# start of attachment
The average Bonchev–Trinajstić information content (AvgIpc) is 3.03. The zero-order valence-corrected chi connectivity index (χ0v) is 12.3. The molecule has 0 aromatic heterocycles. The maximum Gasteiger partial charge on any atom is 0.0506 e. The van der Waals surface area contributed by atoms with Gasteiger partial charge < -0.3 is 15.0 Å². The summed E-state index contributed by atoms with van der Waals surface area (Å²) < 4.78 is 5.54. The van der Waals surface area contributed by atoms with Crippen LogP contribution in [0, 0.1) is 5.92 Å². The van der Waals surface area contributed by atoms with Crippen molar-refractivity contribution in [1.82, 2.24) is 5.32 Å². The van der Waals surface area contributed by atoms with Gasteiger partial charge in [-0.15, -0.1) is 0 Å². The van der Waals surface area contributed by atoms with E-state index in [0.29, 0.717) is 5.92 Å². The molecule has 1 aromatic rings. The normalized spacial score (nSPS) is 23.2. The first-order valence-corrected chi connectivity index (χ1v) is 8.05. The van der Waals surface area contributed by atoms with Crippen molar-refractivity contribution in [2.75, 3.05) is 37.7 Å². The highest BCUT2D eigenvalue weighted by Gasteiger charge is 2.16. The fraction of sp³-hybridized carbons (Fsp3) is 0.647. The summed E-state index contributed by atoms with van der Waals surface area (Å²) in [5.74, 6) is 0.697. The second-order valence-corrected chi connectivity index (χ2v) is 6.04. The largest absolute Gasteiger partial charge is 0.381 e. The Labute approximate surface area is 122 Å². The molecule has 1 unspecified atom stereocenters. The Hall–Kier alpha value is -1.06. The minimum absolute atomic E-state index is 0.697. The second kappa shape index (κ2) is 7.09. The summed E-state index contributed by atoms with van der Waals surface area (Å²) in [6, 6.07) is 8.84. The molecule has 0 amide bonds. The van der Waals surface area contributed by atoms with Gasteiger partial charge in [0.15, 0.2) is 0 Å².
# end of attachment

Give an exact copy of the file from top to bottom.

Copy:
The average Bonchev–Trinajstić information content (AvgIpc) is 3.03. The zero-order valence-corrected chi connectivity index (χ0v) is 12.3. The molecule has 0 aromatic heterocycles. The maximum Gasteiger partial charge on any atom is 0.0506 e. The van der Waals surface area contributed by atoms with Gasteiger partial charge < -0.3 is 15.0 Å². The summed E-state index contributed by atoms with van der Waals surface area (Å²) < 4.78 is 5.54. The van der Waals surface area contributed by atoms with Crippen LogP contribution in [0, 0.1) is 5.92 Å². The van der Waals surface area contributed by atoms with Crippen molar-refractivity contribution in [1.82, 2.24) is 5.32 Å². The van der Waals surface area contributed by atoms with Gasteiger partial charge in [-0.15, -0.1) is 0 Å². The van der Waals surface area contributed by atoms with E-state index in [0.29, 0.717) is 5.92 Å². The molecule has 1 aromatic rings. The normalized spacial score (nSPS) is 23.2. The first-order valence-corrected chi connectivity index (χ1v) is 8.05. The van der Waals surface area contributed by atoms with Crippen molar-refractivity contribution in [2.75, 3.05) is 37.7 Å². The highest BCUT2D eigenvalue weighted by Gasteiger charge is 2.16. The fraction of sp³-hybridized carbons (Fsp3) is 0.647. The summed E-state index contributed by atoms with van der Waals surface area (Å²) in [5.74, 6) is 0.697. The second-order valence-corrected chi connectivity index (χ2v) is 6.04. The largest absolute Gasteiger partial charge is 0.381 e. The Labute approximate surface area is 122 Å². The molecule has 1 unspecified atom stereocenters. The Hall–Kier alpha value is -1.06. The minimum absolute atomic E-state index is 0.697. The second kappa shape index (κ2) is 7.09. The summed E-state index contributed by atoms with van der Waals surface area (Å²) in [6, 6.07) is 8.84. The molecule has 0 amide bonds. The van der Waals surface area contributed by atoms with Gasteiger partial charge in [0.15, 0.2) is 0 Å².